After intense debate in recent years, Holland’s short-term rental pilot program has proven to be less eventful than some city leaders had feared.
Holland’s program, which expires in 2020, allows short-term rentals in all areas of the city. Before the pilot program, Holland only allowed short-term rentals in owner-occupied homes and commercial zones. The pilot program, limited to 25 properties, allows owners of non-owner-occupied homes to rent out their properties on a short-term basis.
Currently, 15 properties are participating in the pilot program. The city has received no complaints from neighbors or police calls for these properties, said Tricia Dreier, assistant director of community and neighborhood services for the city.
While the initial pilot program has gone smoothly, Dreier said the city desires to keep local control over the regulation. She added some Holland officials have been in touch with local representatives to voice this concern.
“All communities have different needs,” Dreier said. “The city would like to continue to make regulations that are desired by our local community.”
Communities in Michigan and around the country have been grappling with the effects of short-term rentals after websites like Airbnb and VRBO gained popularity in recent years. However, state legislation could upend the rules some local communities have in place regarding short-term rentals.
A bill sponsored by Rep. Jason Sheppard, R-Temperance, seeks to bar local bans on short-term rentals, arguing that they infringe on private property rights and take the Michigan Zoning Enabling Act a step too far.
A bipartisan group of lawmakers led by Rep. Jim Lilly, R-Park Township, has introduced a separate bill package that would make restrictions on short-term rentals. The proposed legislation includes a statewide short-term rental registry and requirements that operators pay the same excise taxes required of hotels. It would exempt homes from regulations if they are rented fewer than 14 days per year.
When contacted by MiBiz, a spokesperson for Airbnb declined to comment on the legislation because it is still in its early stages.
Municipalities want to be able to regulate short-term rentals on a local level, said Jennifer Rigterink, legislative associate for the Michigan Municipal League, an Ann Arbor-based policy and lobbying organization for the state’s municipalities.
MML members see the Lilly bill package as a workable compromise to outright lifting local bans.
“We have been very opposed to the (Sheppard bill) because it takes away all local decision making, and we have a lot of communities that aren’t having issues with vacation or short-term rentals,” she said. “But the way that bill is written affects every municipality in the state.”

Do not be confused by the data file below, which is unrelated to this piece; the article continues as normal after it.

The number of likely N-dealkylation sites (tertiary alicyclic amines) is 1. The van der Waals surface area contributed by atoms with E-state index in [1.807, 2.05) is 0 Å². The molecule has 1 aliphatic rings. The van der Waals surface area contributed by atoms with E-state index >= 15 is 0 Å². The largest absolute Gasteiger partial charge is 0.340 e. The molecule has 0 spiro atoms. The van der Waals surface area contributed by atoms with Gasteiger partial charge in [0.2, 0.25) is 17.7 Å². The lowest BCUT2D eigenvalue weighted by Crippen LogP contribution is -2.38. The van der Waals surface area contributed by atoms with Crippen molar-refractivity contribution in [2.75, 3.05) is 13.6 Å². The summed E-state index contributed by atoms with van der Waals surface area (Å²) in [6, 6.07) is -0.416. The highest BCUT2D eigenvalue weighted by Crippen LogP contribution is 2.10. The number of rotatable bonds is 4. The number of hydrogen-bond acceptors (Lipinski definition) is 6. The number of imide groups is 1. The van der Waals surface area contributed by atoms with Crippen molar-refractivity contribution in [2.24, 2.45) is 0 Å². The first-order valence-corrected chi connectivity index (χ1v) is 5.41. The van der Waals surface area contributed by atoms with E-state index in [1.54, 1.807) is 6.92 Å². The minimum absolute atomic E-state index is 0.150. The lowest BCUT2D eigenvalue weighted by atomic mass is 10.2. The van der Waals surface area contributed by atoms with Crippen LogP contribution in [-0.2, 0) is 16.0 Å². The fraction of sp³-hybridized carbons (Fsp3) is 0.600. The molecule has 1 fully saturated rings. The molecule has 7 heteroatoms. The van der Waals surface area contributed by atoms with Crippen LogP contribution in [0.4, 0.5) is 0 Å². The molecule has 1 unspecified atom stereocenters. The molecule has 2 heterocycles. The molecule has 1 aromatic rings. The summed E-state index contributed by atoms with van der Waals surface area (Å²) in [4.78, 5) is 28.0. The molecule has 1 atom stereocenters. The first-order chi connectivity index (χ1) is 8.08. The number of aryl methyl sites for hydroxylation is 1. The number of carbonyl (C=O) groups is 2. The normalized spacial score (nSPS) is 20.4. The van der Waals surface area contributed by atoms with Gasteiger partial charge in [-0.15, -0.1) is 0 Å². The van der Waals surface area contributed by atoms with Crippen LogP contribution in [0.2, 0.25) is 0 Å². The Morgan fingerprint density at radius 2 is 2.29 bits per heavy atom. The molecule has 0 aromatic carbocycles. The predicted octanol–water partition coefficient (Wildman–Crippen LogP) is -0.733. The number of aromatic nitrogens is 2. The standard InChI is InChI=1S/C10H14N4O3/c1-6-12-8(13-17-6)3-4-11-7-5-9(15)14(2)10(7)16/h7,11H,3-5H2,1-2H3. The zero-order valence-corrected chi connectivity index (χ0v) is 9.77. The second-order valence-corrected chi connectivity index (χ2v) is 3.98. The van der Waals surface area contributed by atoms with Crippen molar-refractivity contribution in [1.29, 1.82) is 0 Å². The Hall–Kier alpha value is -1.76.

The Michigan Realtors Association has supported the Sheppard bill, arguing that lifting local bans allows homeowners to “maximize the value of their property” by offering short-term rentals, and provides a uniform treatment of properties in residential zones.
The association argues that the legislation does not prevent local government enforcement.
“Local governments currently possess the tools, in their nuisance ordinances and housing codes, to protect public safety and address any discourteous behavior — whether from a year-round occupant or a short-term rental,” according to a statement on the association’s website.
The MML has been working on the short-term rental issue for about three years, and expects state-level discussions to pick up again after the state Legislature passes a budget. Rigterink said the MML has been working with the Michigan Realtors Association to find a middle ground, which is shown in the bipartisan bill package.
Rigterink said certain cities with heavier tourism-based economies have experienced issues with short-term rentals. Traverse City, for example, is having a “huge issue” with filling jobs in the region, coupled with a shortage of housing, she said.
Since January, the city allows “low-intensity” tourist homes, which are limited on the number of nights and guests they can have. Homeowners need to be present when guests are. “High-intensity” tourist homes have no limits, but must be separated from others by a 1,000-foot buffer. The city recently declined to consider allowing longer, unhosted rentals in residential neighborhoods, according to a report from the Traverse City Record-Eagle. Those types of rentals are allowed in non-residential districts.
Issues with housing shortages are common in other northern Michigan cities as well, Rigterink said.
A fear from communities has been investors buying up residential properties and using them only for short-term rentals. This was a concern in Grand Rapids, where short-term rental rules have been in place for about a decade.
Suzanne Schulz, who recently left her position as the director of design, development and community engagement for the city of Grand Rapids, estimated about 200 units of housing in Grand Rapids are being used as short-term rentals. The City Commission put the limits in place as a way to protect property values and long-term tenants.
“We recognized it as a potential issue in our neighborhoods,” Schulz said. “There’s a lot more data and information out there now, which only reinforces the position we took.”
Schulz echoed the need to tailor regulations for short-term rentals to the needs of local communities. She said non-owner-occupied short-term rentals should be treated as commercial enterprises, which is what the bipartisan bill package aims to do.
“No matter what it is, we are going to advocate for local control,” she said.